paul wheaton
steward

Joined: Apr 01, 2005
Posts: 14853
Location: missoula, montana (zone 4)
    ∞
Rub some oil on it right away!

Use some paper towels and keep putting some oil on and wiping away the rust.

The sooner the better!

Leah Sattler


Joined: Jun 26, 2008
Posts: 2603
I got the green light to go to the store today so I will pick up some steel wool. I would rather sand off a bit more rust than risk locking in some nasty flavor again. I want it to be pristine when I go to re-season it. I'm excited about getting to use it again!
paul wheaton
steward

Joined: Apr 01, 2005
Posts: 14853
Location: missoula, montana (zone 4)
    ∞
I think that the steel wool isn't going to help at all.

The thing is that when you baked off all the other stuff, then it is just raw iron which rusts really fast.  The oil will protect it.  The rust that is on there will come off, but as soon as you take that off, the iron below that will just rust right away.  So if you have a layer of oil on it and you take some rust off, it won't immediately re-rust.

Leah Sattler


Joined: Jun 26, 2008
Posts: 2603
the steel wool did a great job! and was very neccessary! I can't imagine just oiling the way it looks in the first picture. although the oven baked off all the fat it did leave some hard chunky stuff on the floor of the pan especially. It wasn't particularly difficult to get off but the steel wool made it much easier. I was able to get a fine 'dusting' of rust off the entire thing also that it came out of the oven with. i didn't want to just seal in the rust or old seasoning  with the oil and leave it to slowly come off in my food.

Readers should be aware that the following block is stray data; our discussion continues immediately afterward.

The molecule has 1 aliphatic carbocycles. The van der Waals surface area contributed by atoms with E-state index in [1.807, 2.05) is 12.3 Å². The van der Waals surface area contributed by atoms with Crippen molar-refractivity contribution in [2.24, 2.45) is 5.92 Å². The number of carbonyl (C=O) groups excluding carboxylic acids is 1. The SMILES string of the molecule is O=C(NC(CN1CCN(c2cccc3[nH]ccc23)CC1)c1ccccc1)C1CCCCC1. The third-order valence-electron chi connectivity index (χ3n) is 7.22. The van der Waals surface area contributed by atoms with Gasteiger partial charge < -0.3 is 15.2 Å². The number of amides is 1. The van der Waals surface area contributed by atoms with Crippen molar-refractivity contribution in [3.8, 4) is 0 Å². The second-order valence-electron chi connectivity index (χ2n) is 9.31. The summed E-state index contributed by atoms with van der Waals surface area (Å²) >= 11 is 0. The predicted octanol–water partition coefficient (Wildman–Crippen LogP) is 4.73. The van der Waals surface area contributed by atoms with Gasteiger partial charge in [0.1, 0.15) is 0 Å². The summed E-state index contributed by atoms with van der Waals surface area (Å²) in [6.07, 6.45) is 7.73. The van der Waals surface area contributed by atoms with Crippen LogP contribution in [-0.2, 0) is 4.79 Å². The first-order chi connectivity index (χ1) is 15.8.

it looks close to brand new now! you can see a little discoloration from some rust dust but hopefully it won't be a problem with regular maintainence. if I were wanting to store it I would have worked harder at it or found someone with a sand blaster.

Gwen Lynn


Joined: Sep 04, 2008
Posts: 736
Wow...it's gorgeous! I wonder how old it is!?
                                


Joined: Jul 05, 2009
Posts: 3
I have one just like it,  BUT.... no lid!!! i jealous!!!  i love mine and have been using it for almost 40 yrs.... i have several cast iron frying pans, a 'griddle pan' and a couple of flat pans, for tortillas maybe?  long live cast iron!!! i rarely wash them in soap.. just a hot scrub and a light oiling... thats about it, unless something does stick, then i'll do a soapy wash, but IMMEDIATELY will stove top dry and a light oiling!!

cheers
paul wheaton
steward

Joined: Apr 01, 2005
Posts: 14853
Location: missoula, montana (zone 4)
    ∞
I've found lots of lids at thrift stores that seem to fit quite well!  Glass lids!

                                


Joined: Jul 05, 2009
Posts: 3
yep, RE: glass lids... just isn't quite the same... but i still look for the 'originial lid'  there is just something about cooking in cast iron!!  nothing like a bubbling dutch oven of beans or a pot roast.. sighhh...
i've heard, or perhaps its a 'wives tale', that it leaches a bit of iron and is good for you?


cheers
paul wheaton
steward

Joined: Apr 01, 2005
Posts: 14853
Location: missoula, montana (zone 4)
    ∞
I know that I have a griswold cast iron pan and the griswold glass lid that was made for it by griswold!  So cast iron and glass mix very well.

Leah Sattler


Joined: Jun 26, 2008
Posts: 2603